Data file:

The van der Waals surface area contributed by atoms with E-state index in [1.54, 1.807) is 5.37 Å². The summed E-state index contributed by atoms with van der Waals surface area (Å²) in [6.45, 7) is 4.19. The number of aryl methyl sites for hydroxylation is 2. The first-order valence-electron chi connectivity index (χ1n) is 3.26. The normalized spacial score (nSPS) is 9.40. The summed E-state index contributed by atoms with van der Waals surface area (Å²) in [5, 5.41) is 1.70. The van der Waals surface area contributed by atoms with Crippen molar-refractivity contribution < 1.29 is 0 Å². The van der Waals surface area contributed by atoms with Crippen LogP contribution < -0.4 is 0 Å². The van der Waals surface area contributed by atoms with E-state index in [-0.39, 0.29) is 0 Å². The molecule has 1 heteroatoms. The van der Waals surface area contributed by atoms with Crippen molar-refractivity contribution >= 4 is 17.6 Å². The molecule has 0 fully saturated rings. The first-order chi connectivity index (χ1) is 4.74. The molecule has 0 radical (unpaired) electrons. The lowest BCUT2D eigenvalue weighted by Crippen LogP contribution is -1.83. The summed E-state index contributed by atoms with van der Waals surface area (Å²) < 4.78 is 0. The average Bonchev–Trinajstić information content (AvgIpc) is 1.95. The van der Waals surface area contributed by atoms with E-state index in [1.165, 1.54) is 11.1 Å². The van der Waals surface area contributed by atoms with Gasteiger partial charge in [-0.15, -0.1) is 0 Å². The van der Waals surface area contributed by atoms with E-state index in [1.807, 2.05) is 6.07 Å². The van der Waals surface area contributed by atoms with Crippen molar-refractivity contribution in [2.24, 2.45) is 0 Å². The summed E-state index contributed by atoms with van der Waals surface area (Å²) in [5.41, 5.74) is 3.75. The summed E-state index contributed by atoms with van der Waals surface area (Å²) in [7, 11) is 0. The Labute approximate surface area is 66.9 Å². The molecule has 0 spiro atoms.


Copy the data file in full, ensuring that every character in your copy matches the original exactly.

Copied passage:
The van der Waals surface area contributed by atoms with E-state index in [1.54, 1.807) is 5.37 Å². The summed E-state index contributed by atoms with van der Waals surface area (Å²) in [6.45, 7) is 4.19. The number of aryl methyl sites for hydroxylation is 2. The first-order valence-electron chi connectivity index (χ1n) is 3.26. The normalized spacial score (nSPS) is 9.40. The summed E-state index contributed by atoms with van der Waals surface area (Å²) in [5, 5.41) is 1.70. The van der Waals surface area contributed by atoms with Crippen molar-refractivity contribution < 1.29 is 0 Å². The van der Waals surface area contributed by atoms with Crippen LogP contribution < -0.4 is 0 Å². The van der Waals surface area contributed by atoms with E-state index in [-0.39, 0.29) is 0 Å². The molecule has 1 heteroatoms. The van der Waals surface area contributed by atoms with Crippen molar-refractivity contribution >= 4 is 17.6 Å². The molecule has 0 fully saturated rings. The first-order chi connectivity index (χ1) is 4.74. The molecule has 0 radical (unpaired) electrons. The lowest BCUT2D eigenvalue weighted by Crippen LogP contribution is -1.83. The summed E-state index contributed by atoms with van der Waals surface area (Å²) < 4.78 is 0. The average Bonchev–Trinajstić information content (AvgIpc) is 1.95. The van der Waals surface area contributed by atoms with E-state index in [1.165, 1.54) is 11.1 Å². The van der Waals surface area contributed by atoms with Gasteiger partial charge in [-0.15, -0.1) is 0 Å². The van der Waals surface area contributed by atoms with E-state index in [1.807, 2.05) is 6.07 Å². The van der Waals surface area contributed by atoms with Crippen molar-refractivity contribution in [2.24, 2.45) is 0 Å². The summed E-state index contributed by atoms with van der Waals surface area (Å²) in [5.41, 5.74) is 3.75. The summed E-state index contributed by atoms with van der Waals surface area (Å²) in [7, 11) is 0. The Labute approximate surface area is 66.9 Å². The molecule has 0 spiro atoms.